Microsoft has a master plan to change the world with super thin & light PCs
Microsoft is working on “Always Connected PCs”. ACPCs, a new initiative with its partners for super-thin LTE-enabled laptops with as much as 20 hours of battery life. Many of these Always Connected PCs are running ARM chips, not the Intel processors that have historically powered Windows.
Microsoft thinks the combination of Windows software with a tablet-like battery life. Its connectivity is a big deal in the fight with Apple and its iPad Pro. When Microsoft released a new version of the surface pro with an LTE cellular modem late last year. It seemed like a routine, if much-anticipated, upgrade to Microsoft’s flagship PC.
But at the International Consumer Electronics Show (CES) in Las Vegas this year. Microsoft executives tell me that the Surface Pro with LTE is actually the first step towards a new future for the PC Its a future where laptops have 20-hour batteries, and where you don’t need a WiFi connection to get online – no matter where you are.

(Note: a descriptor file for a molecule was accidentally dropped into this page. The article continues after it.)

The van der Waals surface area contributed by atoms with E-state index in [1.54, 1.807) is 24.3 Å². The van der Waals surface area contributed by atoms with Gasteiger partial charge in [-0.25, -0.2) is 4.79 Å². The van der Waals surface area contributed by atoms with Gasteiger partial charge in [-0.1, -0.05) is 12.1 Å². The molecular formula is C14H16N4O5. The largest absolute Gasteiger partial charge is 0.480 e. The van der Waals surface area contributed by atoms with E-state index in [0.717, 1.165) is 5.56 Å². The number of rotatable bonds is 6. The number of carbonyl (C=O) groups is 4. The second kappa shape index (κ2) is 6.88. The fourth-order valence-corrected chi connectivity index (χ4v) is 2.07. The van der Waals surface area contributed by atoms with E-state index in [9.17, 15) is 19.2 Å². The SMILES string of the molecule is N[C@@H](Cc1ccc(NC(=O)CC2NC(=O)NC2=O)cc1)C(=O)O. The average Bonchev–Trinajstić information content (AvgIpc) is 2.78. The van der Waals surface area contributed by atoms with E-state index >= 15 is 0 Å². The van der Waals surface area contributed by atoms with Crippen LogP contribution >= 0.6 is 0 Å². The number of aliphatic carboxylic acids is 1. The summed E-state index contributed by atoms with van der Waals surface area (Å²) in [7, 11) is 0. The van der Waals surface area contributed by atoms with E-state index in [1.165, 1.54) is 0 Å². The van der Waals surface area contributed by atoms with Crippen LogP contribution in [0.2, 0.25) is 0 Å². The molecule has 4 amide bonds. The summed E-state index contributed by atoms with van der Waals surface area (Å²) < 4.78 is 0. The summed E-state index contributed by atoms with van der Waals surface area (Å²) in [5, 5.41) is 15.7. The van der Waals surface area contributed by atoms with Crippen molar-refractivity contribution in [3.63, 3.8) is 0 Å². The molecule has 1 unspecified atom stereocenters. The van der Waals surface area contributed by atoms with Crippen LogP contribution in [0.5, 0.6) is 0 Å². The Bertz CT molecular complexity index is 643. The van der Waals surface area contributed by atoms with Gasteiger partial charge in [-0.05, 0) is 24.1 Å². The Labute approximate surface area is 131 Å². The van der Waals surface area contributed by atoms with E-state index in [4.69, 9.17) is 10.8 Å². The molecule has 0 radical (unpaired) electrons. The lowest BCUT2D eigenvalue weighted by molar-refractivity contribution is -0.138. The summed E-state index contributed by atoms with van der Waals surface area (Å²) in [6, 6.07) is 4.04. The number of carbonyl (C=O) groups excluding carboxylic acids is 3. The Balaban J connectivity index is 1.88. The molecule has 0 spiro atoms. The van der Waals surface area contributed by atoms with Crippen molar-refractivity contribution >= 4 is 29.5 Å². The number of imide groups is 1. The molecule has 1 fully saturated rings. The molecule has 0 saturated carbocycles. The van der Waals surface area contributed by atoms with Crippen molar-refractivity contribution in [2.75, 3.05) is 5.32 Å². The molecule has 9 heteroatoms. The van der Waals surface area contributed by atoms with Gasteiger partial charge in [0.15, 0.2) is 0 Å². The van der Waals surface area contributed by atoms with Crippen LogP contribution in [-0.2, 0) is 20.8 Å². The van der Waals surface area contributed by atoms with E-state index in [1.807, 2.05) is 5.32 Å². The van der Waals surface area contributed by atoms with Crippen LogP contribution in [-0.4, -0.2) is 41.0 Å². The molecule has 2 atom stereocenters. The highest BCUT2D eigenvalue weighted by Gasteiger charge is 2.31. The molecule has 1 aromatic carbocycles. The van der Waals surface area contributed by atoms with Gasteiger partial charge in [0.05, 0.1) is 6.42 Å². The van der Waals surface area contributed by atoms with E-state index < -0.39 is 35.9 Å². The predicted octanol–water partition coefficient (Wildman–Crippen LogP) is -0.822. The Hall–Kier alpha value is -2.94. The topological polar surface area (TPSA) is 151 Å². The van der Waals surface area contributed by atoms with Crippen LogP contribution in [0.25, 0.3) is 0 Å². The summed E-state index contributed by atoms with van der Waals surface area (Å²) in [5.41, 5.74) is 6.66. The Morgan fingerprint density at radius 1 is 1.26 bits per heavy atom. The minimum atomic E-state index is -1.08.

In other words, Myerson suggests cellular speeds are getting faster and faster, to the point where for many people. They could be faster than the WiFi connections in their homes or offices. At that point, Myerson suggests, it might not even make sense to bother with WiFi at all – especially since so much of the world is covered by the cellular signal.
Surface Pro with LTE
Microsoft General Manager Erin Chapple tells us that her team has done a lot of hard technical work to make sure that this time is different. Some ACPCs are powered by Intel processors, and some, like Lenovo’s, run ARM-based chips.
But the company has figured out a way that even ARM processors can run any Windows program, even ones that were written with Intel in mind. This means that ACPC users will have access to the whole gamut of Windows software, past and present.